The deportations of the migrant caravan members have begun. But before you break out your “Abolish ICE” protest signs and take to the streets, you should be aware that it’s not the United States doing it. Mexico has begun rounding up some of the more troublesome migrants and shipping them back to their home countries. (Washington Times)

Tijuana officials said late Monday they had arrested 34 caravan members for drug possession, public intoxication, disturbing the peace and resisting police, and they would be deported to their home countries.

Trump administration officials, who have portrayed the migrant caravans as a threat to the United States, have said there are as many as 500 criminals in the groups heading northward, though they haven’t said what crimes they are accused of or where the figure came from.

On Tuesday, journalists awaited the arrival of Homeland Security Secretary Kristen Nielsen on a San Diego pacific coast beach sliced by a towering border wall wrapped in razor wire. On the Tijuana side, dozens of onlookers gathered with cellphones to take pictures of her arrival through the fence.

We’ve spent plenty of time debating the impact the caravan could have on the United States. That’s with good reason because the vast majority of the migrants have made no secret of the fact that America was their goal all along. But less has been said about the impact this group is having on Mexico. The Mayor of Tijuana has a situation on his hands and his constituents no doubt expect him to deal with it. Residents have already been out in the streets protesting the arrival of the caravan and taking those protests to the places where the migrants have been sleeping.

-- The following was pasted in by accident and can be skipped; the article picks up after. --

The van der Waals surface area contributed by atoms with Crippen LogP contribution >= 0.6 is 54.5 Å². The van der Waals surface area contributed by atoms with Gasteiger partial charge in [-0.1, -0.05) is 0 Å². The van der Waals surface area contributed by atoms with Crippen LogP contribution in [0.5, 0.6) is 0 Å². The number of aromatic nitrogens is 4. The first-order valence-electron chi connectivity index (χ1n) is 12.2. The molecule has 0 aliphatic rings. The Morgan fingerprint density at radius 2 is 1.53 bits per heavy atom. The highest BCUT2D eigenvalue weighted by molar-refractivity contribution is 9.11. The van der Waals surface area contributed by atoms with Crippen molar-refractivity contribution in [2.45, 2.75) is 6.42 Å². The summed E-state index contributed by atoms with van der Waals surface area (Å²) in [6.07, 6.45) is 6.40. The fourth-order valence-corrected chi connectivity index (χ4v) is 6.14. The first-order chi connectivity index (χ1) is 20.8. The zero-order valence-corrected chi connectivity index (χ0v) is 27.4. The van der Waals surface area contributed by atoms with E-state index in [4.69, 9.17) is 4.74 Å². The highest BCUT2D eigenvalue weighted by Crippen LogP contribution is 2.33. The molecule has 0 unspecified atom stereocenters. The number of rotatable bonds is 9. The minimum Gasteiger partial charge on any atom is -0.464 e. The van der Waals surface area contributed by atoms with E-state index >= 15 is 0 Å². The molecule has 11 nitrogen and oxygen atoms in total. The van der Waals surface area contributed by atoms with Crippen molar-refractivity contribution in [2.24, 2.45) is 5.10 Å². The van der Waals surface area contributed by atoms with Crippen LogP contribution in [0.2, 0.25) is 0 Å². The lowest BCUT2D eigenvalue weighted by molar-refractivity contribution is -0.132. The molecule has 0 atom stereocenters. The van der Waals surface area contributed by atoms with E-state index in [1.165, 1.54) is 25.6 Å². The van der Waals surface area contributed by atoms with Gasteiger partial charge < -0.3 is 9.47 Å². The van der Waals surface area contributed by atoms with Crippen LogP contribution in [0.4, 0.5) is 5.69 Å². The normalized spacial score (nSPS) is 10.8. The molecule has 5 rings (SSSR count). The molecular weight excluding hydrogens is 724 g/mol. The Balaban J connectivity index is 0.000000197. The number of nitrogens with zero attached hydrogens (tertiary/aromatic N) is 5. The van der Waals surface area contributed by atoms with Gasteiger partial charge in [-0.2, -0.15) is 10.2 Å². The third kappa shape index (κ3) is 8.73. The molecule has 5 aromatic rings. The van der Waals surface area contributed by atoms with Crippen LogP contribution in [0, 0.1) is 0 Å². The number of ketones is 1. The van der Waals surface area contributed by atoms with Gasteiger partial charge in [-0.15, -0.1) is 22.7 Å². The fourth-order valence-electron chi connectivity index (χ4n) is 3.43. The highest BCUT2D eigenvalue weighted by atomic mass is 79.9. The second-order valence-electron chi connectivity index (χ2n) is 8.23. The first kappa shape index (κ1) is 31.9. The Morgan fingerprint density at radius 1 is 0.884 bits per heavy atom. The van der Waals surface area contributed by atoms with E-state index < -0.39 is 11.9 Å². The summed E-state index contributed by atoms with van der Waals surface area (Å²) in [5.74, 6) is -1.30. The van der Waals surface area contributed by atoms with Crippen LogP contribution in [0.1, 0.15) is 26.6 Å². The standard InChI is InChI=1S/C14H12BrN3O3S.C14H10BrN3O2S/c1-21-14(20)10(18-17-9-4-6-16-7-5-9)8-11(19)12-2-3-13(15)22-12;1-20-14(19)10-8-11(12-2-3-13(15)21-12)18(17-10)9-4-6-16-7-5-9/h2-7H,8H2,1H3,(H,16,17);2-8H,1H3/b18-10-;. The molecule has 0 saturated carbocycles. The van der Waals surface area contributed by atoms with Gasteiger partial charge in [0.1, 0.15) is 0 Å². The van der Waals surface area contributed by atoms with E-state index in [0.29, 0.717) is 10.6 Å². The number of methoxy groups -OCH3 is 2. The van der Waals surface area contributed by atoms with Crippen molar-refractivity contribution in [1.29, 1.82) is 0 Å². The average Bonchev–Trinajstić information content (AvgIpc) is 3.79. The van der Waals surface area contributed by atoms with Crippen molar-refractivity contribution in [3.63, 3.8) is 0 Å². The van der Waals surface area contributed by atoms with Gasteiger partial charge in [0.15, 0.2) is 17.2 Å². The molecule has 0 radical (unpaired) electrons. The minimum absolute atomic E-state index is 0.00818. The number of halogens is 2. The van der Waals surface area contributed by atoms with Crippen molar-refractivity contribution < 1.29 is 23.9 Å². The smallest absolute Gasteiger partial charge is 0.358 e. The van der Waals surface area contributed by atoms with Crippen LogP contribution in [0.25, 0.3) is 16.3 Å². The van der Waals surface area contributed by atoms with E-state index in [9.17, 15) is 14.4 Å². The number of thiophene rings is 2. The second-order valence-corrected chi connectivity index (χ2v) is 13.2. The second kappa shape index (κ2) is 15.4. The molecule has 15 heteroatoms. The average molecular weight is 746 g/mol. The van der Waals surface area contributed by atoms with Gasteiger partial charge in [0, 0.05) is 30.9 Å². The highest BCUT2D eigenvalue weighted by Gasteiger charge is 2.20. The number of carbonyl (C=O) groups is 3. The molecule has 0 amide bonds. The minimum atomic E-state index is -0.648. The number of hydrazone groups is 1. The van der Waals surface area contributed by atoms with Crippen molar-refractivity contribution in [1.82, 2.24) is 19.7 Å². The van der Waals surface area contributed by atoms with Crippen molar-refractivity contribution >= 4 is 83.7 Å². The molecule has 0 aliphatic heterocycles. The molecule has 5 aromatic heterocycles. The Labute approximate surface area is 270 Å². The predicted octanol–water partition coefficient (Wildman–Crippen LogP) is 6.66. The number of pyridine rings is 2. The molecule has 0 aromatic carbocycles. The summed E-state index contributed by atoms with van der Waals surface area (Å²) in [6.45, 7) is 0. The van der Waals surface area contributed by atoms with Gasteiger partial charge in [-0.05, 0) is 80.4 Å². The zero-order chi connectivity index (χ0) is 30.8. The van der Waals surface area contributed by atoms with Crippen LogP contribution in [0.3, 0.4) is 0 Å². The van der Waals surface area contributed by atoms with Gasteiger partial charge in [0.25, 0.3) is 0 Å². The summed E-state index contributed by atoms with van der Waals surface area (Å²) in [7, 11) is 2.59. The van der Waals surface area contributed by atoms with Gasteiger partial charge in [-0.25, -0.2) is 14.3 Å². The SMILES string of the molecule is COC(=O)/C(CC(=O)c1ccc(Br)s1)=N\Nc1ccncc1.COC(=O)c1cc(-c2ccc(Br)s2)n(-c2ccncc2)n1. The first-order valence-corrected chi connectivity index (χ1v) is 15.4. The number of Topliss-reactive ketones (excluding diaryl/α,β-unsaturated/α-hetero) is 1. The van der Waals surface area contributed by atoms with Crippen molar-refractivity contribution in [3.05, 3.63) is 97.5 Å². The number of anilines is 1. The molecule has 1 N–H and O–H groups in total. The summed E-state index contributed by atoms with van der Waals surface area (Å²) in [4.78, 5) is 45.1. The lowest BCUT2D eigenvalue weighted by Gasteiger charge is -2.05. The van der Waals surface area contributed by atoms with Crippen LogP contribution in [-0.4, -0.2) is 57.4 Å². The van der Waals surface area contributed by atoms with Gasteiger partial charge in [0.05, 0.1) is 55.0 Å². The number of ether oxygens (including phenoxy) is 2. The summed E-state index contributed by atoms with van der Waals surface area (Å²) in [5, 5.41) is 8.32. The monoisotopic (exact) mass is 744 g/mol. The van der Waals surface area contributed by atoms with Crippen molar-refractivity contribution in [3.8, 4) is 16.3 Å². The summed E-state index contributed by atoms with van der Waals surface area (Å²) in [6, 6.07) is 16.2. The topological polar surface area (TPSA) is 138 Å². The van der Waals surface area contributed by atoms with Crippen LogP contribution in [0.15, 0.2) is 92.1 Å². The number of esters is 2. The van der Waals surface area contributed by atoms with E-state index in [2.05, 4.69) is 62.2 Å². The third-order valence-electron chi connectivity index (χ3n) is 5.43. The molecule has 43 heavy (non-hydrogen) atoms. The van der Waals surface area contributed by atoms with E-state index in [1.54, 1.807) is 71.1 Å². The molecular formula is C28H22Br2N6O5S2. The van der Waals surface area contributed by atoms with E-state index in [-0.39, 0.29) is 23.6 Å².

Tijuana is a fairly good-sized city with a population of just over a million. But their economic survival is based almost entirely on tourism, with the vast majority of that traffic coming from the United States. Having a bunch of migrants getting into drunken brawls and slinging drugs probably isn’t viewed as a net win for the locals. It doesn’t help that the mainstream media is gathering there like flies on roadkill and drawing everyone’s attention to the situation.

So what options do the migrants have at this point? According to one of them interviewed by the local press, jumping the fence into the United States is looking better and better.

Walter Matute, 36, said he has been deported from the U.S. twice and fears jumping the border would end his ability to get asylum. But he believes others will now take a chance in light of the court ruling blocking Trump’s ban on asylum for illegal border crossers.

“Yes people are going to cross,” the 36-year-old Honduran said. “There are a lot of women and children. A lot are going to be up for it now.”

The bad news for Walter Matute is that he’s already a repeat offender. Having been deported twice, if he sneaks back across the border he could be facing jail time rather than yet another trip back to Honduras. Will that thought deter him? Apparently not. But what were we to expect? When the caravan arrived at Mexico’s southern border and was informed they would need to wait to be processed, the majority of them simply swam across the river and entered illegally. Why would we think the result at the U.S. border would be any different?